The recent natural law confabulation has been a lot of fun and very refreshing. There’s so much to be gained from the recovery of natural law, but we need to point out one other very important concept: the jus gentium. This concept, perhaps better known as the “common law of nations,” was important to both Aquinas (ST I–II, q.95, a.2, 4) and Hooker (Laws 1.10.13). And it was so foundational to John Calvin’s legal thought (Inst. 4.20.13-16) that R. J. Rushdoony, the theonomist innovator, had to single it out as “heretical nonsense” (Institutes of Biblical Law, 9). Happily, the majority tradition has felt differently.
In brief, the jus gentium is the positive expression of the natural law among specific cultures and peoples. Where the natural law is, in the words of our own Peter Escalante, a “proprioceptive conatus” (he likes you to have to look it up), the jus gentium is evidence that diverse peoples express that striving in consistent ways with regard to the most basic corollaries and applications of natural law. There is no pretension that the laws of nations are absolutely identical and consistent, but the uniformity is striking.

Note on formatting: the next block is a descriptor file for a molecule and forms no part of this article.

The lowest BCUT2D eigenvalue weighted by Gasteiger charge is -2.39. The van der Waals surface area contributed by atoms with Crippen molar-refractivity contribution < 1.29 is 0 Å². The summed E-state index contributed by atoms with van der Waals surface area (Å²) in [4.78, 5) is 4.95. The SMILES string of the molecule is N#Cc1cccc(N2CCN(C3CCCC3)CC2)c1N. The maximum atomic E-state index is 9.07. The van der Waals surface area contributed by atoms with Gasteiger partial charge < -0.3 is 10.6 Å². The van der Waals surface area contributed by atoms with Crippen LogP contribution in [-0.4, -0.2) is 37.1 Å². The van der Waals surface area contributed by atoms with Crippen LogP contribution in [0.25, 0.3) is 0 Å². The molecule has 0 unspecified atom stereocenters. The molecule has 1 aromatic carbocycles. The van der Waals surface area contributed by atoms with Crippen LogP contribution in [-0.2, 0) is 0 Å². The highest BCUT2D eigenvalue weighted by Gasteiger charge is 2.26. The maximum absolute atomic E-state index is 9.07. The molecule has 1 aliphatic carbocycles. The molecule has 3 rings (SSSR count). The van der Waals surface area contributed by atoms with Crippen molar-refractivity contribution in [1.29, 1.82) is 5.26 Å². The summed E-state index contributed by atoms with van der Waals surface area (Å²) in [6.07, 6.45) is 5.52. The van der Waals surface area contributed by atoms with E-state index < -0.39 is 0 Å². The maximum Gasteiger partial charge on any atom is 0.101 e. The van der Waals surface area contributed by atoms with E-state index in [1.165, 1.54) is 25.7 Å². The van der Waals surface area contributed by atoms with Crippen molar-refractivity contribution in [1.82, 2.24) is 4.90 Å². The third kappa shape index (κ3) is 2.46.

C.S. Lewis actually gets at this in The Abolition of Man. The natural law is what he calls “the Tao”: “It is the doctrine of objective value, the belief that certain attitudes are really true, and others really false, to the kind of thing the universe is and the kind of things we are” (HarperCollins, 2009, p. 18). The jus gentium, on the other hand, is the appendix, the “Illustrations of The Tao.”
We find that most modern Christian attempts to answer the question “how then shall we live?” usually ignore the jus commune Europaeum and the broader jus gentium, relying on natural law arguments only. But natural law is not positive law, and while natural law guides prudence radically, prudence and statecraft are mediately informed by positive law and custom. Without a real jus, there can be no Christian jurisprudence; and without jurisprudence, no politics.